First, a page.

David Briceno: Would a State of Jefferson really increase freedoms?
June 13, 2015
Man cannot give freedom; he can only take it away. Unconvinced? Ask any inmate serving a life sentence if it's true. Odds are they'll concur. Nowadays, Americans have to increasingly convince themselves that they're free and happy when they compare/share their lot with others. The state of being "free" has become the No. 1 obsession for possessing happiness.
Unfortunately, in the real world the natural condition of man consists of meager freedoms or, seemingly, none at all. And increasingly, the end justifies the means. This well-worn logic harkens back centuries. "A" is in the way of "B," so we must eliminate "A" to get "B." Hundreds of wars have begun because of this ancient rationale. And its underlying motive of self-interest still remains the chief contributing factor in international/national conflicts.
If you can convince people that some other group is preventing people from their rightful freedoms, you can manipulate people to do anything as their leader. You simply convince them that they should take back their country, for example, when they're not getting their way. The important stipulation is that they must follow all your dictates. (And you maintain power by threatening them with castigation for any disobedience.)
Ironically, people will fight against other peoples for liberty, yet they have sacrificed their freedoms by following those in the upper echelons of their own power hierarchy. In simpler terms, you may hate the idea of being controlled by outsiders, but your own side already controls you. And substituting one government for another doesn't make one free. Control is inescapable; no matter what society you live in.
Before sewing another star on the American flag just yet, today’s Jefferson movement needs to sell the electorate on how they will benefit from a supposedly, freer “independent” new state.
Recommended Stories For You
When one offers a surefire method for gaining freedom from something or someone terribly odious, one should ask: "To what then?" If their "destination" sounds too good to be true, their ends-justifies-the-means logic should raise red flags.
New-state proponents argue that breaking away from California to form a new 51st state, the State of Jefferson, would give local yokels more representation, respect, political clout, and revenue — all lacking today. Nevada County would no longer be just an insignificant, overlooked and powerless lackey of the governmental behemoth in Sacramento. (Cursory examinations of the feasibility of creating Jefferson deserve their time in democratic sunshine.)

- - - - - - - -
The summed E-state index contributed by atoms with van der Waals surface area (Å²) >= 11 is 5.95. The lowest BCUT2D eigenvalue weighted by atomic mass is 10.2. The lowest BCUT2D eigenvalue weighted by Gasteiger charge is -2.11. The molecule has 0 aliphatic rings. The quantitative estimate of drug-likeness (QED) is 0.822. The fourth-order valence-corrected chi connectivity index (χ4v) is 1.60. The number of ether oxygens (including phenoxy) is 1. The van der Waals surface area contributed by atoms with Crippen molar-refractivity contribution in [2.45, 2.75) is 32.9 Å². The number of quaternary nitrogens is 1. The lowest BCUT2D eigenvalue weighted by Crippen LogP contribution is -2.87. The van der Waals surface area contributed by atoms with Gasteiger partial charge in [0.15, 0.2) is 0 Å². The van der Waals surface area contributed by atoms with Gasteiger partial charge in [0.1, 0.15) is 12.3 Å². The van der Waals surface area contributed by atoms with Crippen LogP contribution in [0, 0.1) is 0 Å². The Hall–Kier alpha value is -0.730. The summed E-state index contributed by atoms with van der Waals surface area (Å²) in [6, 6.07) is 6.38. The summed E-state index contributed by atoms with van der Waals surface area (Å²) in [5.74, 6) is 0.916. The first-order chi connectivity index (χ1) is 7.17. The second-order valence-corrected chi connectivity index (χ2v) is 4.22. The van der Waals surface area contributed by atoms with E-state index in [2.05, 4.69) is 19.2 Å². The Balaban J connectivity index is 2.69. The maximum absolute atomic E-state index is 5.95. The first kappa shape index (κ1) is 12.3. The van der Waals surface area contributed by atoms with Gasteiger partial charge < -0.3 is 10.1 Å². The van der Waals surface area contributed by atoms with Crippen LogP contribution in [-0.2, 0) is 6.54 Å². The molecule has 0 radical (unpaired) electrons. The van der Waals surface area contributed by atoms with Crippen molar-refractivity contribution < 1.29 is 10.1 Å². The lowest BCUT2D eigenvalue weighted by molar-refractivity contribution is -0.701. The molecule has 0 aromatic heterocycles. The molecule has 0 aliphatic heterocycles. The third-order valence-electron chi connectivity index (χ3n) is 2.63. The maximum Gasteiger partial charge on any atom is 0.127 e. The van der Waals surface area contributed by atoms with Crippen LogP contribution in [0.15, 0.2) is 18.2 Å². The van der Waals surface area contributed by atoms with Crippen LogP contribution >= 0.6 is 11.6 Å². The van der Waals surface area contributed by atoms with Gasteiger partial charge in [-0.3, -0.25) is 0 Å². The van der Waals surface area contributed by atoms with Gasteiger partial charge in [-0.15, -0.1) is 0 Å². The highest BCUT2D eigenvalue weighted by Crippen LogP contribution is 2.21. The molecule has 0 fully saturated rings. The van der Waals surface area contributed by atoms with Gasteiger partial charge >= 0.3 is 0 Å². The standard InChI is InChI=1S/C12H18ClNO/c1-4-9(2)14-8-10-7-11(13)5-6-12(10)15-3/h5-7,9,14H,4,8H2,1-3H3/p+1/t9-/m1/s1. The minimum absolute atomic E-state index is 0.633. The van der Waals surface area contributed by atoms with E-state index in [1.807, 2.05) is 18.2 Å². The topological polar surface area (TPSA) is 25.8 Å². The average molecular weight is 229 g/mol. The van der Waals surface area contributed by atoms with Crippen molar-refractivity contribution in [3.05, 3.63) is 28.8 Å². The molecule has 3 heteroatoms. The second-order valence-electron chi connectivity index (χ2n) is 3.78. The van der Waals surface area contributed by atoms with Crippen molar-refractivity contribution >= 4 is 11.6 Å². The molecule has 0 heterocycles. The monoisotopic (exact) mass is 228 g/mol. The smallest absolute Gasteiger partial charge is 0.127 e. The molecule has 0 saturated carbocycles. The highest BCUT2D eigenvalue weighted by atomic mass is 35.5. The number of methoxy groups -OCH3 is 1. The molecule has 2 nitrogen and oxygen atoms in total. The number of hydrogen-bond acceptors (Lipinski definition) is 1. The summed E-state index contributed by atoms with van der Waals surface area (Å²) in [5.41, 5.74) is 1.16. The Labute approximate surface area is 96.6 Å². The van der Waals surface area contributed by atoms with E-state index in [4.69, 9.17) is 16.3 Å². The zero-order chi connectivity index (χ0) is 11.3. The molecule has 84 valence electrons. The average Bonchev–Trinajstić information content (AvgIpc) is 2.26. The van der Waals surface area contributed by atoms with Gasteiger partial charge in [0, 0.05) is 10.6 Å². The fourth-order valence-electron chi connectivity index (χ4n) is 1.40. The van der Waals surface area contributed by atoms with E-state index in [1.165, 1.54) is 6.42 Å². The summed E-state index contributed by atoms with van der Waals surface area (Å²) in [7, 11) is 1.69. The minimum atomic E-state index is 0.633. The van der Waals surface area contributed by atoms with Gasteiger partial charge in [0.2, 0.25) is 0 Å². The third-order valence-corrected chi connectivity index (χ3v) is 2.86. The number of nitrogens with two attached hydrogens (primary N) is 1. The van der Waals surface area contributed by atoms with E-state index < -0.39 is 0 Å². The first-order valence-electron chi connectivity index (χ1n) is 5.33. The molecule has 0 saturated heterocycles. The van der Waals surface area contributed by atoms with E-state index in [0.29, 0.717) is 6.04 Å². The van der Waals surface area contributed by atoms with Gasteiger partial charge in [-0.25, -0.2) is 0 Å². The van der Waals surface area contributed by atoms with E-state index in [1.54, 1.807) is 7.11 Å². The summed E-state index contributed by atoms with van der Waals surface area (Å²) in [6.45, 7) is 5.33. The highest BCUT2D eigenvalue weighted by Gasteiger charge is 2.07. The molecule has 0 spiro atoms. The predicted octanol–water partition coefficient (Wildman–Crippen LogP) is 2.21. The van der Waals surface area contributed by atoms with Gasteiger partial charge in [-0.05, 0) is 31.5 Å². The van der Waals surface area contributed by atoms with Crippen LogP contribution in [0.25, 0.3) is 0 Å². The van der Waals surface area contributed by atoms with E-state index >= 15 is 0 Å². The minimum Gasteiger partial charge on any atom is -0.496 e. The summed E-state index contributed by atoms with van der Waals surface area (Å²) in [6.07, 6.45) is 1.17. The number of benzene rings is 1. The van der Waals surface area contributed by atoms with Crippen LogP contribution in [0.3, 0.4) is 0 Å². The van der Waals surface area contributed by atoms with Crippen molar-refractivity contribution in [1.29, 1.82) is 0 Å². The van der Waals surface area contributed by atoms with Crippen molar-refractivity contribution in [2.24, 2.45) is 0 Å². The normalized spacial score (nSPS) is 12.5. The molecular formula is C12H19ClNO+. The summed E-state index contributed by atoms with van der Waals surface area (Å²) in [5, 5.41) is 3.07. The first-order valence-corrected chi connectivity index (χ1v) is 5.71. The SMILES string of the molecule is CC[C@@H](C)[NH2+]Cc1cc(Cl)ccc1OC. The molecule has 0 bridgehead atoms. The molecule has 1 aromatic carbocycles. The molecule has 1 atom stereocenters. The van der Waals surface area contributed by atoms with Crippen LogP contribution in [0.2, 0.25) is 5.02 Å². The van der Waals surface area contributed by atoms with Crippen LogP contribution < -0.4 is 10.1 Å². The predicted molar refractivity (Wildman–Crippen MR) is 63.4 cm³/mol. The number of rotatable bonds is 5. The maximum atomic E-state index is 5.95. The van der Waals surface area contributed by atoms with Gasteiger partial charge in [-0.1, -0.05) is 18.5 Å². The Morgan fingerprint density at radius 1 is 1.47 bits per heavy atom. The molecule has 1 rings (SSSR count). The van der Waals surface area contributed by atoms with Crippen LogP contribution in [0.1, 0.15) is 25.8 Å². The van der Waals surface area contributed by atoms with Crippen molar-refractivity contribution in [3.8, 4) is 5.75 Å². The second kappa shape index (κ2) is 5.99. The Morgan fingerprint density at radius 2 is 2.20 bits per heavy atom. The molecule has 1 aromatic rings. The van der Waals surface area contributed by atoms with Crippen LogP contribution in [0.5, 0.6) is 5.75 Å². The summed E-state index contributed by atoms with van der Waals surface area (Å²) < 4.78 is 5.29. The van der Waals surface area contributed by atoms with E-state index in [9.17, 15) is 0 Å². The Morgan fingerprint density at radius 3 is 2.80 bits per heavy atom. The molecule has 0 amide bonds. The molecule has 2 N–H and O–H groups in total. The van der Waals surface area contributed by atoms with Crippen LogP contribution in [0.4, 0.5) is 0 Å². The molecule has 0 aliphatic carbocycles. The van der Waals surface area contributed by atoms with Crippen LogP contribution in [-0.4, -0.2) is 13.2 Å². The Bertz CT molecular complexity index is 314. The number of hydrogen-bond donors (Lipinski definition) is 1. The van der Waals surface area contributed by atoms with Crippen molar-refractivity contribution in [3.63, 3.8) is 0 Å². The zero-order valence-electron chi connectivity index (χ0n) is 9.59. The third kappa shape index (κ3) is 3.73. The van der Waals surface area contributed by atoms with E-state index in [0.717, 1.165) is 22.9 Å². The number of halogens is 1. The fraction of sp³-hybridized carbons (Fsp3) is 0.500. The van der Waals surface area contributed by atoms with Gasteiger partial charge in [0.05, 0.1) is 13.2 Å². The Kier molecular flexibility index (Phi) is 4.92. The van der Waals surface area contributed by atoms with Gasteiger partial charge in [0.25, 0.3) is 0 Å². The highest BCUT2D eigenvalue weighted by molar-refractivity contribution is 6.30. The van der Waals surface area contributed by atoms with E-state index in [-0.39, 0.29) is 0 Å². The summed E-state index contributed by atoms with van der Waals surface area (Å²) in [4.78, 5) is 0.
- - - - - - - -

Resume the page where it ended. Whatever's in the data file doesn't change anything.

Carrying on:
Political cynosures have focused predominantly on urban areas. The monopolistic overrepresentation of urban areas at the state capitol has left rural and semi-rural interests largely neglected. A smaller, more manageable state would remedy the inequitable distribution of resources and promote a much needed balance in favor of regional issues unique to Jefferson's special economic, political and environmental concerns.
Banal generalities usually hold steadfast politically. When you make assessments based on faulty information, you unintentionally fail. The promise of a new ideal state of Jefferson sounds inviting, but statehood might be damaging to California in the long run. And growing pains may force Jefferson's new citizens to suffer needlessly.
As is often the case, the devil's in the details: Read the fine print before wholeheartedly committing to any formation of an unproven "utopia-state." As flawed as California's established state government may be, it's still superior to any radically proposed alternative.
Interestingly enough, during the early Gold Rush era, profiteers quickly seized any opportunity to make a profit. Gold seekers came to get rich quick — a prevalent attitude that still characterizes California. They arrived here to aggressively discover, exploit, and develop resources for profit maximization.
The area's population boomed as the result of the discovery of gold by John Marshall at Sutter's Mill on Jan. 24, 1848, qualifying California for statehood. Back then there was no mass tilting at political windmills. So, statehood was a breeze. Economic activity had led to increased political activity, which culminated in the land of gold seekers becoming the nation's 31st state on Sept. 9, 1850.
Jefferson has already suffered setbacks. Californians don't take their political mavericks very kindly. They're ostracized/dismissed. Unconventional proposals? A proposed ballot measure to carve California into six autonomous states failed to qualify for the 2016 November ballot due to not having collected enough valid signatures last year.
Before sewing another star on the American flag just yet, today's Jefferson movement needs to sell the electorate on how they will benefit from a supposedly, freer "independent" new state.
Man can't guarantee his fellow man total immunity from every form of control, but at least he can help mitigate un-freedom's negative consequences through pre-concerted actions. Jefferson may hold state legislators more accountable, attentive and agreeable, but California's activists who ignore well-established facts and human experience seldom succeed.
David Briceno lives in Grass Valley.